Generoso Uomo, Virginia Festa, Angelo Andriulli, Francesco Perri, Salvatore Corrao, Maurizio Koch, Maria Rosaria Valvano, Nicola Andriulli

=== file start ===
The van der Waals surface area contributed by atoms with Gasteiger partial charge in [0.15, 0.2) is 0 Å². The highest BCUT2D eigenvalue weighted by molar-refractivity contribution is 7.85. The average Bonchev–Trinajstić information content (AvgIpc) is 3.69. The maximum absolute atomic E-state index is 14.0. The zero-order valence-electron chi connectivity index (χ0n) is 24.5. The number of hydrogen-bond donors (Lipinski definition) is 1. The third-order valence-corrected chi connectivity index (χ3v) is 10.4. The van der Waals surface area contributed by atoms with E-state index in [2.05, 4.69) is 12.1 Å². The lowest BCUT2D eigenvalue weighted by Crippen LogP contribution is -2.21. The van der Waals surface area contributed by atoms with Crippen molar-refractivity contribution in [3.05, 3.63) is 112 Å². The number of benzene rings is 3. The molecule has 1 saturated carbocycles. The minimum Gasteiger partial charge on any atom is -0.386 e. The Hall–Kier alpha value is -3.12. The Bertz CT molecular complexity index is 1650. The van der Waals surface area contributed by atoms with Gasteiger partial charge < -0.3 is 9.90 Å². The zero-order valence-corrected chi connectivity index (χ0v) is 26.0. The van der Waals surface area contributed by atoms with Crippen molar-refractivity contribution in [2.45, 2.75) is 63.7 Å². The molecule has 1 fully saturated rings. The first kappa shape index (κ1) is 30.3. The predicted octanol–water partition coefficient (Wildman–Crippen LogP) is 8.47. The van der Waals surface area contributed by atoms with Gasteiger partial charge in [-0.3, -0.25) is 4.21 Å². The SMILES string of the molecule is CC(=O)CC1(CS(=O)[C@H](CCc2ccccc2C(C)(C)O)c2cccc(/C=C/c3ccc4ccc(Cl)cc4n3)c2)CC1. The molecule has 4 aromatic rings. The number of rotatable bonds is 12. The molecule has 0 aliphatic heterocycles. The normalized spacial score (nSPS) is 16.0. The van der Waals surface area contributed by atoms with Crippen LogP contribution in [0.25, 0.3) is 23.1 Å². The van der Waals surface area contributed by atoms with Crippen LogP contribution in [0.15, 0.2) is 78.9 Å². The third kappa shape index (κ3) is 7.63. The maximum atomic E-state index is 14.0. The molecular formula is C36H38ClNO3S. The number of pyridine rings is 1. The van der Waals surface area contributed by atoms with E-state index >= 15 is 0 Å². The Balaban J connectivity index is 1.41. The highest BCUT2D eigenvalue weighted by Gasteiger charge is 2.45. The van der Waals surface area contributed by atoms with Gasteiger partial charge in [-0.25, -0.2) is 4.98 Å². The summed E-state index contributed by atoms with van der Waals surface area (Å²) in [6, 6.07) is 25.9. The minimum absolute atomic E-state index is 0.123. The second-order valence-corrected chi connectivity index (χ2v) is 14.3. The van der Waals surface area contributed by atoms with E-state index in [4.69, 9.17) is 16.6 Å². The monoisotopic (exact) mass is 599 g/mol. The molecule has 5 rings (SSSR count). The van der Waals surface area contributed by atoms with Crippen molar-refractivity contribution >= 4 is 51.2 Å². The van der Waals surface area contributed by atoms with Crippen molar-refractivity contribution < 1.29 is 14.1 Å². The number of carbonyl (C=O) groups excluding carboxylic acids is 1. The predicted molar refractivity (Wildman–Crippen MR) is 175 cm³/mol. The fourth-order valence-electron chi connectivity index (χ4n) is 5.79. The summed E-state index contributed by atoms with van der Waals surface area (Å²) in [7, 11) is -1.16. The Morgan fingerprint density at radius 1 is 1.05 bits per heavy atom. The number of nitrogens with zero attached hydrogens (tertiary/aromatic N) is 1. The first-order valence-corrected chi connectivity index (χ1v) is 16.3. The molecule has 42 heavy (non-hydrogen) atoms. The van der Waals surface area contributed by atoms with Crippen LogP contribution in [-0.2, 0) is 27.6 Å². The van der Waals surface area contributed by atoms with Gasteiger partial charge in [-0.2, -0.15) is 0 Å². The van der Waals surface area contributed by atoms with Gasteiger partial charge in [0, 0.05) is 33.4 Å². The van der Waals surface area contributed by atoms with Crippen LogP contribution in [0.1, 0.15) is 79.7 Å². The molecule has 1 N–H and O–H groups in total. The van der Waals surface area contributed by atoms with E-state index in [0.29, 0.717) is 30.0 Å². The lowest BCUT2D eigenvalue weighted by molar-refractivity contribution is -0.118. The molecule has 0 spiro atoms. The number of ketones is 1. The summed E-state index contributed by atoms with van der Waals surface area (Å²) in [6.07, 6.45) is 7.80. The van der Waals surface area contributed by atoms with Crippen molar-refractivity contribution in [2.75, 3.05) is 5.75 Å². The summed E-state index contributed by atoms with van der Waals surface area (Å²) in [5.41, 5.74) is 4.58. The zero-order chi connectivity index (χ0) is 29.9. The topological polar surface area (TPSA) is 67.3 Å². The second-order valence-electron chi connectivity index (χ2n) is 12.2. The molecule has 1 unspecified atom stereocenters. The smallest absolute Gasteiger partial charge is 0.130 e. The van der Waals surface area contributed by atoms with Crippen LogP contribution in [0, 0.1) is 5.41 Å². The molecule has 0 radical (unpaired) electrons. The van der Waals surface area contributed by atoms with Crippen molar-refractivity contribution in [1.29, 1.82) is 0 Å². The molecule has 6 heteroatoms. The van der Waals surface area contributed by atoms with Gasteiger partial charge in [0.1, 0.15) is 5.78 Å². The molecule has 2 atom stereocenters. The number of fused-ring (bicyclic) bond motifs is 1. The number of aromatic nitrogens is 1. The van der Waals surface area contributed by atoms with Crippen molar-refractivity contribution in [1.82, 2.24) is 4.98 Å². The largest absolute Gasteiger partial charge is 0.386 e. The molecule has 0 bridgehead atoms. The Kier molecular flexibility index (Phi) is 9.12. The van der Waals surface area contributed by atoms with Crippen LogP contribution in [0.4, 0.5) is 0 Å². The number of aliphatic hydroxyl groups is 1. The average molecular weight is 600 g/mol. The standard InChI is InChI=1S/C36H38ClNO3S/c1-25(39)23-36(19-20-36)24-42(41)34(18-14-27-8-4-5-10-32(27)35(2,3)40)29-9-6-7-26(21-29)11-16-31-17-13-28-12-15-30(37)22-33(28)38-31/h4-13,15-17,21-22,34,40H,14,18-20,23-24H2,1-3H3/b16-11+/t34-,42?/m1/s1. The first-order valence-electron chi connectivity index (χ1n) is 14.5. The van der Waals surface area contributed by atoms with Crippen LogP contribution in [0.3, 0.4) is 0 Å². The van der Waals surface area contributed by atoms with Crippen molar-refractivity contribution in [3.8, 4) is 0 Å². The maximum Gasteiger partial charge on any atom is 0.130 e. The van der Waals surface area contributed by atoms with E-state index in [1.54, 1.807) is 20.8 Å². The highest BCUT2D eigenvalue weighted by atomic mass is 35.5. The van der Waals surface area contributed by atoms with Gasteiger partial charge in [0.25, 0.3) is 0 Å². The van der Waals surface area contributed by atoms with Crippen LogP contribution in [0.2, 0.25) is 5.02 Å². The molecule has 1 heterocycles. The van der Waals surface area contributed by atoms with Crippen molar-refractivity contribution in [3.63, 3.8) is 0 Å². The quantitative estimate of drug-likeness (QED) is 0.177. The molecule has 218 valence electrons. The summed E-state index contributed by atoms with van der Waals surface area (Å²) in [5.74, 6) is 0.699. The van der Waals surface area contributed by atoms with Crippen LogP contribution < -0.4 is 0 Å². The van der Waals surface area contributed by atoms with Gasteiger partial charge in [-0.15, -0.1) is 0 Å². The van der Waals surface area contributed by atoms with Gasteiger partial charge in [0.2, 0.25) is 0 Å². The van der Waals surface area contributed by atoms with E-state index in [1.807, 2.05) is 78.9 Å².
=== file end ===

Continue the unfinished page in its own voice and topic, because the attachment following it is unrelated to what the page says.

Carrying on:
Context For patients with borderline resectable pancreatic cancer, the benefit of neoadjuvant therapy remains to be defined.Objective We did a systematic search of the literature on this topic. Methods Prospective studies where chemotherapy withor without radiotherapy was given before surgery to patients with borderline resectable cancer, were analyzed by a metaanalytical approach. Main outcome measures Primary outcome was surgical exploration and resection rates; tumorresponse, therapy-induced toxicity, and survival were secondary outcomes. Data were expressed as weighted pooledproportions with 95% confidence intervals (95% CI). Results Ten studies with 182 participants were included. Followingtreatment, 69% of patients (95% CI: 56-80%) were brought to surgery and 80% (95% CI: 66-90%) of surgically-exploredpatients were resected. Eighty-three percent (95% CI: 74-90%) of resected specimens were deemed R0 resections. Theweighted fractions of resected patients alive at 1 and 2 years were 61% (95% CI: 48-100%) and 44% (95% CI: 32-59%),respectively. At restaging following neoadjuvant therapy, weighted frequencies for complete/partial response were 16%(95% CI: 9-28%), 69% (95% CI: 60-76%) for stable disease, and 19% (95% CI: 13-25%) for progressive cancer. Treatmentrelated grade 3-4 toxicity was 32% (95% CI: 21-45%). Conclusion This meta-analysis shows that downstaging of the lesion following neoadjuvant therapies is uncommon for patients with borderline resectable pancreatic cancer. A clear benefit of this regimen could be to spare surgery to patients with progressive disease during the frame-time chemo-radiotherapy is being delivered.